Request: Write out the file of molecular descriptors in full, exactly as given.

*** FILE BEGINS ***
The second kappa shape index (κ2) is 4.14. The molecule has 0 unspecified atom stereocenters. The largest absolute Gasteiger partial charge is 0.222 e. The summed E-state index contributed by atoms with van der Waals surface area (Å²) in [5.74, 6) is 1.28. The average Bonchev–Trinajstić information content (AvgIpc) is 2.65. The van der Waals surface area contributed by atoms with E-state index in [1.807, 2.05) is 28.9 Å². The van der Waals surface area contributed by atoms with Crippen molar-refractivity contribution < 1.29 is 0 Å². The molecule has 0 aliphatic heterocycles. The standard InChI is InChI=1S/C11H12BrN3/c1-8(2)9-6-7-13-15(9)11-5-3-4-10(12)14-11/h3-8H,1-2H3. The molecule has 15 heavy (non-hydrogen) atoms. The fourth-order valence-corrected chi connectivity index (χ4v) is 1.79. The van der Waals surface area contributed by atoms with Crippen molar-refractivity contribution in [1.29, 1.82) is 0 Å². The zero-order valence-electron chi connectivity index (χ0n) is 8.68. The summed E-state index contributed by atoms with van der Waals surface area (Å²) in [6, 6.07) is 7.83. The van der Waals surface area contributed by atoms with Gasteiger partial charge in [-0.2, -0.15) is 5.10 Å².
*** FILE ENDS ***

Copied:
The second kappa shape index (κ2) is 4.14. The molecule has 0 unspecified atom stereocenters. The largest absolute Gasteiger partial charge is 0.222 e. The summed E-state index contributed by atoms with van der Waals surface area (Å²) in [5.74, 6) is 1.28. The average Bonchev–Trinajstić information content (AvgIpc) is 2.65. The van der Waals surface area contributed by atoms with E-state index in [1.807, 2.05) is 28.9 Å². The van der Waals surface area contributed by atoms with Crippen molar-refractivity contribution < 1.29 is 0 Å². The molecule has 0 aliphatic heterocycles. The standard InChI is InChI=1S/C11H12BrN3/c1-8(2)9-6-7-13-15(9)11-5-3-4-10(12)14-11/h3-8H,1-2H3. The molecule has 15 heavy (non-hydrogen) atoms. The fourth-order valence-corrected chi connectivity index (χ4v) is 1.79. The van der Waals surface area contributed by atoms with Crippen molar-refractivity contribution in [1.29, 1.82) is 0 Å². The zero-order valence-electron chi connectivity index (χ0n) is 8.68. The summed E-state index contributed by atoms with van der Waals surface area (Å²) in [6, 6.07) is 7.83. The van der Waals surface area contributed by atoms with Gasteiger partial charge in [-0.2, -0.15) is 5.10 Å².